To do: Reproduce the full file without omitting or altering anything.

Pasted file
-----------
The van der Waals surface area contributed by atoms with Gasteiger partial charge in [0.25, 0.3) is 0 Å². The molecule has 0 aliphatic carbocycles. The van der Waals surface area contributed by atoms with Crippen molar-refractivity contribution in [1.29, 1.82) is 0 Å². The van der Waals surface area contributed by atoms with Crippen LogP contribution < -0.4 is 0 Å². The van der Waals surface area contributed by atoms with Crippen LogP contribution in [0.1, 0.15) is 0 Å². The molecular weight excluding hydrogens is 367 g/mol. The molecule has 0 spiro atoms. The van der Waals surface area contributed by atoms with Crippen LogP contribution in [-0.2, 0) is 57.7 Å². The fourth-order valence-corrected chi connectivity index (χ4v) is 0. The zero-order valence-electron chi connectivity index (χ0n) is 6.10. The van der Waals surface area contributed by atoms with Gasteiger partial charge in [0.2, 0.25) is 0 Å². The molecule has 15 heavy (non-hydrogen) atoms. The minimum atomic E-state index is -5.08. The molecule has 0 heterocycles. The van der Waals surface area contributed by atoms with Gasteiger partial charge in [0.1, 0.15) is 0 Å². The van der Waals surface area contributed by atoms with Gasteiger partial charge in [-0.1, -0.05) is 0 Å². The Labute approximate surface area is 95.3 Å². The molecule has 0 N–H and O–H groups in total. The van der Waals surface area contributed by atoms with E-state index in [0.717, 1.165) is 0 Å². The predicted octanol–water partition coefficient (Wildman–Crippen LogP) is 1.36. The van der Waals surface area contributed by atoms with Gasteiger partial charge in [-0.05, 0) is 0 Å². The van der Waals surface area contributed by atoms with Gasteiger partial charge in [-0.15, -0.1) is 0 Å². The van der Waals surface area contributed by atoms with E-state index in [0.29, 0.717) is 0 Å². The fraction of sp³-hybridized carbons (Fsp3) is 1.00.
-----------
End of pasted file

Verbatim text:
The van der Waals surface area contributed by atoms with Gasteiger partial charge in [0.25, 0.3) is 0 Å². The molecule has 0 aliphatic carbocycles. The van der Waals surface area contributed by atoms with Crippen molar-refractivity contribution in [1.29, 1.82) is 0 Å². The van der Waals surface area contributed by atoms with Crippen LogP contribution < -0.4 is 0 Å². The van der Waals surface area contributed by atoms with Crippen LogP contribution in [0.1, 0.15) is 0 Å². The molecular weight excluding hydrogens is 367 g/mol. The molecule has 0 spiro atoms. The van der Waals surface area contributed by atoms with Crippen LogP contribution in [-0.2, 0) is 57.7 Å². The fourth-order valence-corrected chi connectivity index (χ4v) is 0. The zero-order valence-electron chi connectivity index (χ0n) is 6.10. The van der Waals surface area contributed by atoms with Gasteiger partial charge in [0.2, 0.25) is 0 Å². The molecule has 15 heavy (non-hydrogen) atoms. The minimum atomic E-state index is -5.08. The molecule has 0 heterocycles. The van der Waals surface area contributed by atoms with Gasteiger partial charge in [0.1, 0.15) is 0 Å². The van der Waals surface area contributed by atoms with Gasteiger partial charge in [-0.1, -0.05) is 0 Å². The Labute approximate surface area is 95.3 Å². The molecule has 0 N–H and O–H groups in total. The van der Waals surface area contributed by atoms with E-state index in [0.717, 1.165) is 0 Å². The predicted octanol–water partition coefficient (Wildman–Crippen LogP) is 1.36. The van der Waals surface area contributed by atoms with Gasteiger partial charge in [-0.05, 0) is 0 Å². The van der Waals surface area contributed by atoms with Gasteiger partial charge in [-0.15, -0.1) is 0 Å². The van der Waals surface area contributed by atoms with E-state index in [0.29, 0.717) is 0 Å². The fraction of sp³-hybridized carbons (Fsp3) is 1.00.